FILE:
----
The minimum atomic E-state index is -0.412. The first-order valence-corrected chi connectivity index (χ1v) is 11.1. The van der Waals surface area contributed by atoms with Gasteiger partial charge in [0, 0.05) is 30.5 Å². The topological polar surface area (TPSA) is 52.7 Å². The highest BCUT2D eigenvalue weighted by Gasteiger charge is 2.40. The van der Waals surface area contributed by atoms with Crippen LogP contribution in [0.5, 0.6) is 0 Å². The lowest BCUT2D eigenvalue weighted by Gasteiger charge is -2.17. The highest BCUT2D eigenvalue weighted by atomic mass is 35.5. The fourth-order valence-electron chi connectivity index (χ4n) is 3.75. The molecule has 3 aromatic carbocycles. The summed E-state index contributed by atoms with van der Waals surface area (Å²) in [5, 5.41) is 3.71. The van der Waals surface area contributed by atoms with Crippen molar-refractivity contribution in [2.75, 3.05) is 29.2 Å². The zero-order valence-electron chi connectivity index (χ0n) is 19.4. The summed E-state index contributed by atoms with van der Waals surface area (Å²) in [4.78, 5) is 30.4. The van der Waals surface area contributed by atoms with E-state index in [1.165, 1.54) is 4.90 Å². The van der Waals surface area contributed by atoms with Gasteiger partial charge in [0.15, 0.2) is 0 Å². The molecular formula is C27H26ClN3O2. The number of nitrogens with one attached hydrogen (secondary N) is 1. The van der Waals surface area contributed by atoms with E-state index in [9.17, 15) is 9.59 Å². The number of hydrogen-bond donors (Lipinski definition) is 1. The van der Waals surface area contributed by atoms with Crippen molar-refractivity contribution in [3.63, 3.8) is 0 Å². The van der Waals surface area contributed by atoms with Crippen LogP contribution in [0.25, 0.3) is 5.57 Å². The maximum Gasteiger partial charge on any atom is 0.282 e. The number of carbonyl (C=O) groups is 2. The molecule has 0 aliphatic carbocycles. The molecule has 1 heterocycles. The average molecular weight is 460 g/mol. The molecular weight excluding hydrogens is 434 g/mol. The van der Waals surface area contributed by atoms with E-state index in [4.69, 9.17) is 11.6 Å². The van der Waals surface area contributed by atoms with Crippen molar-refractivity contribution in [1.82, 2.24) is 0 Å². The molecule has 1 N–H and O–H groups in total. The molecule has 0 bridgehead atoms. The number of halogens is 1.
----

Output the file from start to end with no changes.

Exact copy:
The minimum atomic E-state index is -0.412. The first-order valence-corrected chi connectivity index (χ1v) is 11.1. The van der Waals surface area contributed by atoms with Gasteiger partial charge in [0, 0.05) is 30.5 Å². The topological polar surface area (TPSA) is 52.7 Å². The highest BCUT2D eigenvalue weighted by Gasteiger charge is 2.40. The van der Waals surface area contributed by atoms with Crippen LogP contribution in [0.5, 0.6) is 0 Å². The lowest BCUT2D eigenvalue weighted by Gasteiger charge is -2.17. The highest BCUT2D eigenvalue weighted by atomic mass is 35.5. The fourth-order valence-electron chi connectivity index (χ4n) is 3.75. The molecule has 3 aromatic carbocycles. The summed E-state index contributed by atoms with van der Waals surface area (Å²) in [5, 5.41) is 3.71. The van der Waals surface area contributed by atoms with Crippen molar-refractivity contribution in [2.75, 3.05) is 29.2 Å². The zero-order valence-electron chi connectivity index (χ0n) is 19.4. The summed E-state index contributed by atoms with van der Waals surface area (Å²) in [4.78, 5) is 30.4. The van der Waals surface area contributed by atoms with E-state index in [1.165, 1.54) is 4.90 Å². The van der Waals surface area contributed by atoms with Gasteiger partial charge in [0.15, 0.2) is 0 Å². The molecular formula is C27H26ClN3O2. The number of nitrogens with one attached hydrogen (secondary N) is 1. The van der Waals surface area contributed by atoms with E-state index in [9.17, 15) is 9.59 Å². The number of hydrogen-bond donors (Lipinski definition) is 1. The van der Waals surface area contributed by atoms with Crippen molar-refractivity contribution in [3.63, 3.8) is 0 Å². The van der Waals surface area contributed by atoms with Crippen LogP contribution in [0.25, 0.3) is 5.57 Å². The maximum Gasteiger partial charge on any atom is 0.282 e. The number of carbonyl (C=O) groups is 2. The molecule has 0 aliphatic carbocycles. The molecule has 1 heterocycles. The average molecular weight is 460 g/mol. The molecular weight excluding hydrogens is 434 g/mol. The van der Waals surface area contributed by atoms with E-state index in [4.69, 9.17) is 11.6 Å². The van der Waals surface area contributed by atoms with Crippen molar-refractivity contribution in [1.82, 2.24) is 0 Å². The molecule has 1 N–H and O–H groups in total. The molecule has 0 bridgehead atoms. The number of halogens is 1.